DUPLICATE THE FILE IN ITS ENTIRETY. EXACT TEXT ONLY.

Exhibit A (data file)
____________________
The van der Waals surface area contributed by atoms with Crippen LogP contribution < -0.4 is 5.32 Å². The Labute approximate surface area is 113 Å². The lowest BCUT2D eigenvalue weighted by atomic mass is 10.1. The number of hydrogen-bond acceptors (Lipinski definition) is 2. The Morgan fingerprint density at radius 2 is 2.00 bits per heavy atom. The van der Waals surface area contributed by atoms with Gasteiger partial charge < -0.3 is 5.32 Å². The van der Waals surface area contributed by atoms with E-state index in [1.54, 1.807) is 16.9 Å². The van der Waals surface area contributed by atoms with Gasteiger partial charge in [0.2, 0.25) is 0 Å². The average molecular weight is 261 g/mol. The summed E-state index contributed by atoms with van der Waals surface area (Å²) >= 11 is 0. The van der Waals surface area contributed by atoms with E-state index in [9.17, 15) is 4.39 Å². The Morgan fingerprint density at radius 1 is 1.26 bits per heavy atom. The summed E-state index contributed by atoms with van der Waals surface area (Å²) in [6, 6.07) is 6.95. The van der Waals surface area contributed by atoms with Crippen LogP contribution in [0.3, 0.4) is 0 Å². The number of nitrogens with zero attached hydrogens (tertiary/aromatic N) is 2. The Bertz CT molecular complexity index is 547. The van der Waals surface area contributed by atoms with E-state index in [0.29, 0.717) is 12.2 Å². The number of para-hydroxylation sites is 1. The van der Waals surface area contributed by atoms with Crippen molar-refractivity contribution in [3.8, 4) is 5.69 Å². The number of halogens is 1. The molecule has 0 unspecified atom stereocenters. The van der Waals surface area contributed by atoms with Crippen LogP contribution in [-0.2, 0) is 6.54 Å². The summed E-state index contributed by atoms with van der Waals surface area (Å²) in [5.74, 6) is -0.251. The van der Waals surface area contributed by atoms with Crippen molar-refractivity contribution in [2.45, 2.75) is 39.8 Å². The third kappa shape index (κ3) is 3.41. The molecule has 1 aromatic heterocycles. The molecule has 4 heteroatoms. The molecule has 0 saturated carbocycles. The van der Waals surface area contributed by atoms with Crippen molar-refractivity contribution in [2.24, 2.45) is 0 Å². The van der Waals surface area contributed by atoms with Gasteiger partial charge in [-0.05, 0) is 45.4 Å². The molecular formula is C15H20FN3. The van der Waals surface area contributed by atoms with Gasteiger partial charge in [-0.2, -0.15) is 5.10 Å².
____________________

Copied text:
The van der Waals surface area contributed by atoms with Crippen LogP contribution < -0.4 is 5.32 Å². The Labute approximate surface area is 113 Å². The lowest BCUT2D eigenvalue weighted by atomic mass is 10.1. The number of hydrogen-bond acceptors (Lipinski definition) is 2. The Morgan fingerprint density at radius 2 is 2.00 bits per heavy atom. The van der Waals surface area contributed by atoms with Gasteiger partial charge < -0.3 is 5.32 Å². The van der Waals surface area contributed by atoms with E-state index in [1.54, 1.807) is 16.9 Å². The van der Waals surface area contributed by atoms with Gasteiger partial charge in [0.2, 0.25) is 0 Å². The average molecular weight is 261 g/mol. The summed E-state index contributed by atoms with van der Waals surface area (Å²) >= 11 is 0. The van der Waals surface area contributed by atoms with E-state index in [9.17, 15) is 4.39 Å². The Morgan fingerprint density at radius 1 is 1.26 bits per heavy atom. The summed E-state index contributed by atoms with van der Waals surface area (Å²) in [6, 6.07) is 6.95. The van der Waals surface area contributed by atoms with Crippen LogP contribution in [0.3, 0.4) is 0 Å². The number of nitrogens with zero attached hydrogens (tertiary/aromatic N) is 2. The Bertz CT molecular complexity index is 547. The van der Waals surface area contributed by atoms with E-state index in [0.29, 0.717) is 12.2 Å². The number of para-hydroxylation sites is 1. The van der Waals surface area contributed by atoms with Crippen molar-refractivity contribution in [3.8, 4) is 5.69 Å². The number of halogens is 1. The molecule has 0 unspecified atom stereocenters. The van der Waals surface area contributed by atoms with Crippen LogP contribution in [-0.2, 0) is 6.54 Å². The summed E-state index contributed by atoms with van der Waals surface area (Å²) in [5.74, 6) is -0.251. The van der Waals surface area contributed by atoms with Crippen molar-refractivity contribution in [2.45, 2.75) is 39.8 Å². The third kappa shape index (κ3) is 3.41. The molecule has 1 aromatic heterocycles. The molecule has 4 heteroatoms. The molecule has 0 saturated carbocycles. The van der Waals surface area contributed by atoms with Crippen molar-refractivity contribution in [2.24, 2.45) is 0 Å². The van der Waals surface area contributed by atoms with Gasteiger partial charge in [-0.05, 0) is 45.4 Å². The molecular formula is C15H20FN3. The van der Waals surface area contributed by atoms with Gasteiger partial charge in [-0.2, -0.15) is 5.10 Å².